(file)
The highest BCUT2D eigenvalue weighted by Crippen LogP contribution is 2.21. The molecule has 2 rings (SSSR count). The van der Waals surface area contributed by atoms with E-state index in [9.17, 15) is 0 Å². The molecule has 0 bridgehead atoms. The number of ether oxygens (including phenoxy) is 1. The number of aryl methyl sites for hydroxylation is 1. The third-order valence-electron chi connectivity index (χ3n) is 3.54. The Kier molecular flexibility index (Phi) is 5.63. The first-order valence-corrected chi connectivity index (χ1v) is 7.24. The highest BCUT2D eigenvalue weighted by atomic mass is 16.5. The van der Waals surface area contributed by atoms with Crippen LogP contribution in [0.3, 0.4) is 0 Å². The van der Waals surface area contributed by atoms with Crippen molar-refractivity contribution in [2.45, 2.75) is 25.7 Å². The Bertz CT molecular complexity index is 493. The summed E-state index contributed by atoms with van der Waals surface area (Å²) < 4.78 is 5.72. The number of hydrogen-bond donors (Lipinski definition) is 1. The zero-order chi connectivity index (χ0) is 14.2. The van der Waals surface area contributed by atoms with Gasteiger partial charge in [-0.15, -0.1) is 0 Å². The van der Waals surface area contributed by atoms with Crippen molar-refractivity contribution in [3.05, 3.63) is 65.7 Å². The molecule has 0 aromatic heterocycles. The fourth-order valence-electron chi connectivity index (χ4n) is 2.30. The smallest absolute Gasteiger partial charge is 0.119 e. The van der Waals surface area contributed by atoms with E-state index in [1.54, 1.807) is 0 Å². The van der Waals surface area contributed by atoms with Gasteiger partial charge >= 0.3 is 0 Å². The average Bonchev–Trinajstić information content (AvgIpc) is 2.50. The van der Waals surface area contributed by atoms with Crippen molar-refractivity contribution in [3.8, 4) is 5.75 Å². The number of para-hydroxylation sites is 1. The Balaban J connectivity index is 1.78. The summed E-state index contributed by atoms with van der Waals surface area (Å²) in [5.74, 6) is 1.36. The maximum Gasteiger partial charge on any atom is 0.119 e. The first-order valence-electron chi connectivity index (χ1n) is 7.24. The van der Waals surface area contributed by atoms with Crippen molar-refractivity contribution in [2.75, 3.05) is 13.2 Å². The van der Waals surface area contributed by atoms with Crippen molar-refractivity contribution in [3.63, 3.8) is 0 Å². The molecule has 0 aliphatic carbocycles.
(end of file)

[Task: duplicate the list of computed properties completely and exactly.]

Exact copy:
The highest BCUT2D eigenvalue weighted by Crippen LogP contribution is 2.21. The molecule has 2 rings (SSSR count). The van der Waals surface area contributed by atoms with E-state index in [9.17, 15) is 0 Å². The molecule has 0 bridgehead atoms. The number of ether oxygens (including phenoxy) is 1. The number of aryl methyl sites for hydroxylation is 1. The third-order valence-electron chi connectivity index (χ3n) is 3.54. The Kier molecular flexibility index (Phi) is 5.63. The first-order valence-corrected chi connectivity index (χ1v) is 7.24. The highest BCUT2D eigenvalue weighted by atomic mass is 16.5. The van der Waals surface area contributed by atoms with Crippen LogP contribution in [0.3, 0.4) is 0 Å². The van der Waals surface area contributed by atoms with Crippen molar-refractivity contribution in [2.45, 2.75) is 25.7 Å². The Bertz CT molecular complexity index is 493. The summed E-state index contributed by atoms with van der Waals surface area (Å²) < 4.78 is 5.72. The number of hydrogen-bond donors (Lipinski definition) is 1. The zero-order chi connectivity index (χ0) is 14.2. The van der Waals surface area contributed by atoms with Gasteiger partial charge in [-0.15, -0.1) is 0 Å². The van der Waals surface area contributed by atoms with Crippen molar-refractivity contribution in [3.05, 3.63) is 65.7 Å². The molecule has 0 aromatic heterocycles. The fourth-order valence-electron chi connectivity index (χ4n) is 2.30. The smallest absolute Gasteiger partial charge is 0.119 e. The van der Waals surface area contributed by atoms with E-state index in [1.54, 1.807) is 0 Å². The van der Waals surface area contributed by atoms with Gasteiger partial charge >= 0.3 is 0 Å². The average Bonchev–Trinajstić information content (AvgIpc) is 2.50. The van der Waals surface area contributed by atoms with Crippen molar-refractivity contribution in [3.8, 4) is 5.75 Å². The number of para-hydroxylation sites is 1. The Balaban J connectivity index is 1.78. The summed E-state index contributed by atoms with van der Waals surface area (Å²) in [5.74, 6) is 1.36. The maximum Gasteiger partial charge on any atom is 0.119 e. The first-order valence-electron chi connectivity index (χ1n) is 7.24. The van der Waals surface area contributed by atoms with Crippen molar-refractivity contribution in [2.75, 3.05) is 13.2 Å². The van der Waals surface area contributed by atoms with Crippen molar-refractivity contribution in [3.63, 3.8) is 0 Å². The molecule has 0 aliphatic carbocycles.